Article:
[root@System_C ~]# partprobe
[root@System_C ~]# vgscan 
  Reading volume groups from cache.
  Found exported volume group "testdg" using metadata type lvm2
  Found volume group "rootdg" using metadata type lvm2

[root@System_C ~]# vgimport testdg
  Volume group "testdg" successfully imported

[root@System_C ~]# vgchange -a y testdg
  1 logical volume(s) in volume group "testdg" now active

[root@System_C ~]# mount /dev/testdg/lv_test /mnt

[root@System_C ~]# fstrim -v /mnt
/mnt: 125.5 GiB (134734139392 bytes) trimmed

We have discarded the empty blocks on our filesystem. Let's put it back in a RAID 0 logical drive.

8) umount the filesystem and export the volume group:

[root@System_C ~]# umount /mnt
[root@System_C ~]# vgchange -a n testdg
  0 logical volume(s) in volume group "testdg" now active
[root@System_C ~]# vgexport testdg
  Volume group "testdg" successfully exported

9) Disable JBOD mode on the RAID controller:

[root@System_C ~]# MegaCli -AdpSetProp -EnableJBOD -0 -a0

Adapter 0: Set JBOD to Disable success.

Exit Code: 0x00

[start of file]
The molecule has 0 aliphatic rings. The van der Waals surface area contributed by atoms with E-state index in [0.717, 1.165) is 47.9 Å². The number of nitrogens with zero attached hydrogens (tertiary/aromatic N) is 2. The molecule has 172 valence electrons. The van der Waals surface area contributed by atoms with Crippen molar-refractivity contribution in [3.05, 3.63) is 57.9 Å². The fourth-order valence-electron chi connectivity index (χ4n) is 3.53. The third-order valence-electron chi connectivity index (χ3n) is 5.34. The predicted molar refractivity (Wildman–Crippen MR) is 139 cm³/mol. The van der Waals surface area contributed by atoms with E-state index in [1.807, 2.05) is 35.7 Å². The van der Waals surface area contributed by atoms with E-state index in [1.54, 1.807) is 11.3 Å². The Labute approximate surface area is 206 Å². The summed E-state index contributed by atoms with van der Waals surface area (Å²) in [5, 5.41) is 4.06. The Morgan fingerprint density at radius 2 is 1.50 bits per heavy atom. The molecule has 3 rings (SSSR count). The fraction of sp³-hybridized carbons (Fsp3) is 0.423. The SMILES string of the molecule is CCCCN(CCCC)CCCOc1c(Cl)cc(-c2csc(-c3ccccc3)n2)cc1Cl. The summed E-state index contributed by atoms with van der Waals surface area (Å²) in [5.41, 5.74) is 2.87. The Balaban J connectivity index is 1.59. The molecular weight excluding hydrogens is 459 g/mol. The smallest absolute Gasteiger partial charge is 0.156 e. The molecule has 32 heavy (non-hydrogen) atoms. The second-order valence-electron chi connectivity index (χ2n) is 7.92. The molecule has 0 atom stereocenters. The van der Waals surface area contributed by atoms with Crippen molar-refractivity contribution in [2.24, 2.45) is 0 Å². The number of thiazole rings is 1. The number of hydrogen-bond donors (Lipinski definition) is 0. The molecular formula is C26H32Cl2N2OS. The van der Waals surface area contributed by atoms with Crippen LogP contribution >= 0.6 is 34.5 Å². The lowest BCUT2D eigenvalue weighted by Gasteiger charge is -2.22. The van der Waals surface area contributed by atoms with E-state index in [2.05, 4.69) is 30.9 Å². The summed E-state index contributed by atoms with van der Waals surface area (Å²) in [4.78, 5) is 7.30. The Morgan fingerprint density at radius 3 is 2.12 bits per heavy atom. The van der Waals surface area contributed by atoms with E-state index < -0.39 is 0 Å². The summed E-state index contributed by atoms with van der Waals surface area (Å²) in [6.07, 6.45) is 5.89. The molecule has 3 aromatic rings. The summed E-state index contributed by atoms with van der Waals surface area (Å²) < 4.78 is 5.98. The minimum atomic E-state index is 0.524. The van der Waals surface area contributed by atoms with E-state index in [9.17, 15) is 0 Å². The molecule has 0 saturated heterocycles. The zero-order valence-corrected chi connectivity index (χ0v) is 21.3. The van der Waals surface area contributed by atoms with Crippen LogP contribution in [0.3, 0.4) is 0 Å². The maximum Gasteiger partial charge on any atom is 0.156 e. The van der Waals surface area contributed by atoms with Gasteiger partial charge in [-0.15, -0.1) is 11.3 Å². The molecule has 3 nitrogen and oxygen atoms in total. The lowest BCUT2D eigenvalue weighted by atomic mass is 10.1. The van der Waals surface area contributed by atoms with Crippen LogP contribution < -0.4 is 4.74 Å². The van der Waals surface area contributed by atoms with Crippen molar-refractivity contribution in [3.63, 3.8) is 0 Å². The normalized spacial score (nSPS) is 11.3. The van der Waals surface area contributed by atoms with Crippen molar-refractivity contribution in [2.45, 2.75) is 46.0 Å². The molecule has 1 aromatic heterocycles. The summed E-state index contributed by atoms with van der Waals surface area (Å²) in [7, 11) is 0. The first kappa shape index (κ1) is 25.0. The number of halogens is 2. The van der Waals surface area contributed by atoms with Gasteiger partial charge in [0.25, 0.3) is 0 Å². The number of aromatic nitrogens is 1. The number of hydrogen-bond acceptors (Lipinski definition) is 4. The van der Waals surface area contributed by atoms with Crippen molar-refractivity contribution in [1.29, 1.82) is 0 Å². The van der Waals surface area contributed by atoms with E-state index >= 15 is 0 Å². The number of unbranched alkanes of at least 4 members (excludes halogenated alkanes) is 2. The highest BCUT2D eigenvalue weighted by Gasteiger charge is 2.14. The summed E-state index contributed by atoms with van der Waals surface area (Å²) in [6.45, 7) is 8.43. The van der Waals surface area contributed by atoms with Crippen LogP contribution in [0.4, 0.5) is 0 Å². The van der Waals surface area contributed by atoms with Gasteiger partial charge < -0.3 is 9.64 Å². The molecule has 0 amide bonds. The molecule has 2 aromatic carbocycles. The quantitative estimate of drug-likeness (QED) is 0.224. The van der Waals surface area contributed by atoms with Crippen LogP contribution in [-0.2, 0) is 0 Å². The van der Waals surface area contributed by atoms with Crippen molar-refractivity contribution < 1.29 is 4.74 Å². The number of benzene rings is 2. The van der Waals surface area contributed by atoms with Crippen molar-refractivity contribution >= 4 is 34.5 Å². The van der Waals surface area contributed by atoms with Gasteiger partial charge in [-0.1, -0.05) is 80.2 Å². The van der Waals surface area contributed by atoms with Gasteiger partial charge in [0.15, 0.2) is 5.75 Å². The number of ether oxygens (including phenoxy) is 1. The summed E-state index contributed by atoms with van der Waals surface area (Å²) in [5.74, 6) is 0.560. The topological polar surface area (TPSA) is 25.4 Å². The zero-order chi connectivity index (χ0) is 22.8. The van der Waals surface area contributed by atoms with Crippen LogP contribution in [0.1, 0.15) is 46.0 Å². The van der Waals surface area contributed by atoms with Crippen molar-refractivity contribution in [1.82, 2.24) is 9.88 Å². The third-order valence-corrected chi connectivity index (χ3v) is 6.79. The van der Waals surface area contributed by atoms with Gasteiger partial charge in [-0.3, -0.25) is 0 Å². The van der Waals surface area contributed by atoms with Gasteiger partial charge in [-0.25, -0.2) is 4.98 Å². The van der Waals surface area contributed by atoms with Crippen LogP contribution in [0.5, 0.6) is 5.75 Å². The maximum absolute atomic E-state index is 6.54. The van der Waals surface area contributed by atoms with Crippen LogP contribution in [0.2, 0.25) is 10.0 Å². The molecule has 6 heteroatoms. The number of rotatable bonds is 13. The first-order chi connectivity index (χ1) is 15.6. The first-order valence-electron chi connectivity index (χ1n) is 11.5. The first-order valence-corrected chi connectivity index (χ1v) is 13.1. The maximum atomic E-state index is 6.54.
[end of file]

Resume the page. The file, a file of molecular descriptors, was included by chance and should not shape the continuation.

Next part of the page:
10) Re-create your logical drive:

[root@System_C ~]# MegaCli -CfgLdAdd -r0 [32:2] WB RA CACHED -strpsz 512 -a0

11) Ask the kernel to probe the disks and re-mount your filesystem:

[root@System_C ~]# partprobe
[root@System_C ~]# vgscan 
  Reading volume groups from cache.
  Found exported volume group "testdg" using metadata type lvm2
  Found volume group "rootdg" using metadata type lvm2

[root@System_C ~]# vgimport testdg
  Volume group "testdg" successfully imported

[root@System_C ~]# vgchange -a y testdg
  1 logical volume(s) in volume group "testdg" now active

[root@System_C ~]# mount /dev/testdg/lv_test /mnt

Your data should be there, and the performance of your SSD should be back to its original figures.

[ Free online course: Red Hat Enterprise Linux technical overview. ] 

Wrapping up

Here are a few additional notes:

  • This procedure should be taken with a grain of salt and with a large warning: DO NOT perform this unless you are confident you can identify logical drives and JBODs on a Linux system.
  • I have only tested this procedure using RAID 0 logical drives. It seems unlikely that it would function for other types of RAID (5, 6, 1+0, etc.) as the structure of the filesystem will be hidden from the Linux OS.
  • Please do not perform this procedure without verified backups.

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Topics:   Linux   Linux Administration   Hardware  
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Vincent Cojot

Vincent Cojot is a repentless geek. When he's not fixing someone else's OpenStack or RHEL environment, he can be seen trying to squeeze the most efficent use of resources out of server hardware. More about me